Hope Floats

Wet hot American bummer: Chris Adrian's post-flood Magic Mountain

Water may be grief's most figurative and convincing form, destructive in onslaught and lingering in aftereffect. Recent events have made mud of God's covenant—the one about the rainbow and never again destroying the earth with flooding—and it’s hard to read a book like Chris Adrian’s new novel The Children’s Hospital (McSweeney’s, 615 pp., $24), with its dead under seven miles of water, and not think about Katrina and tsunamis, and then backward and landward to September 11 and other traumas that, if personal, also demanded some kind of collective notice.

Adrian is a pediatrician in Boston who moonlights as a writer (his first novel is 2001’s Gob’s Grief) while at the same time moonlighting as a student at the Harvard Divinity School. He isn't sure how religious he is, although, he says, "I have a lot of religious obsessions"—John Calvin, German theologians—and at some point will "clarify a response to the question of what exactly I believe about these sorts of things to the higher-ups at school." Take away God, or at least the readymade structure for belief and plotting, and you get the apocalypse as experimental fiction. The novel floats humanity's survivors in a pediatric hospital, where a slogan, "Just do the work," is formulated to help the days pass, "sanity in some measure invested in the hospitality of the hospital."

Adrian calls writing about a community of survivors "daunting": "It's suddenly very important not to be a pathetic hack." Before 9-11, he says, his was "a very different book, much shorter and possessed of considerably stubbier ambitions." Now the novel tops 600 pages and never lets up. It's stintingly fun and thoroughly challenging. The book follows the hospital's inhabitants as they go through the stages of shock and grief and acceptance, drawing up a list of reasons why, "the straw that broke the patience and the promise"—things like the fat woman on her loop from table to buffet, who "made one trip too many and cost us the world"—to which the reply is always, "That doesn't seem like enough."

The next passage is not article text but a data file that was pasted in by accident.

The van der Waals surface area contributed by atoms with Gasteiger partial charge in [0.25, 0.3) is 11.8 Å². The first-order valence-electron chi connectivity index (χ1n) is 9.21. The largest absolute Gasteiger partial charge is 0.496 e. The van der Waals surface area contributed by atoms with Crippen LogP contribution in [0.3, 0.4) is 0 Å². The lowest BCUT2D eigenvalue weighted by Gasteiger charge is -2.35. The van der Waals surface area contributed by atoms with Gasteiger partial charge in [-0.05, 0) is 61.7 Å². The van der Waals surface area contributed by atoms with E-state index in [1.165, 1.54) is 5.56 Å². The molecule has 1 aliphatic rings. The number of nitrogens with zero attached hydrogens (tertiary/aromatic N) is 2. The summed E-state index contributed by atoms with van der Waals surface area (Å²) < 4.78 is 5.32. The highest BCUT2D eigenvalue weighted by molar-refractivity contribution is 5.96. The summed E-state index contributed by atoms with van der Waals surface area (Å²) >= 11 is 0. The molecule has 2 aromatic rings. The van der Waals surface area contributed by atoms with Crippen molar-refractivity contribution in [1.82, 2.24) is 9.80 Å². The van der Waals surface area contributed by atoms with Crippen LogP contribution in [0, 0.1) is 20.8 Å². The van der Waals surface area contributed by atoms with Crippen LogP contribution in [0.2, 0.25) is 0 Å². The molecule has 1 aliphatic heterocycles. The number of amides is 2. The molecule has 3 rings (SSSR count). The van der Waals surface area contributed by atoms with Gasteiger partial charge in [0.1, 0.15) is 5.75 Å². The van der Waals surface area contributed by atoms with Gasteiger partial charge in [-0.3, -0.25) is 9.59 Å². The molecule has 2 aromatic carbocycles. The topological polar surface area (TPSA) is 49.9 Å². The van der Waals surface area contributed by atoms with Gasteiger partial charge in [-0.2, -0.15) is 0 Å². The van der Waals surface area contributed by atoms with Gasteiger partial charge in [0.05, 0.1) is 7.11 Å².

Adrian: Saints elsewhere
photo: John Earle
Adrian: Saints elsewhere


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  • Asked whether he believes the model of unified experience, offered in much post- traumatic fiction, is an idealized one, Adrian says he’d like to think "our worlds shrink and consolidate somehow," and that these situations “either remind people of their decency or else inspire them to better behavior.” But he concedes that this potential "quickly spoils or wilts as soon as the pressure is off"; the "status quo" is "unchanging isolation." In The Children’s Hospital, lamentation and reflection fall away: "People were dating, and making friends, and having bitter, comfortless sex"—then electing governments, redefining marriage, and devising outrageous new porn for the adults and "fancy new cartoons" for the children.

    Like the best horror writers, Adrian conceives a savior and then, swiftly, withdraws her. His is med student Jemma, who learned early the levels of sorrow and the punishments of loving when everyone she loves dies. Unable to cry for the earth's dead, Jemma nonetheless gains a supernatural healing ability and eradicates all sickness before she's stymied by a terrible last disease. Questions of realism can’t govern a work like The Children’s Hospital, which Adrian calls a "tattered, flea market version" of The Magic Mountain, when asked about any connection to that sanatorium-set epic of Europe: He invents to keep the hounds at bay. Responding to the events of the past few years, Adrian, or his deputized angel, arranges "a final lesson, after which everything will have to be different, forever." But, he says, "I don't think it worked very well. I'm still really depressed." This is the novel's final bravery: Adrian's willingness to say that frivolity and detachment can be judged, even if it doesn't change anything, and even if it doesn't make us feel any better.

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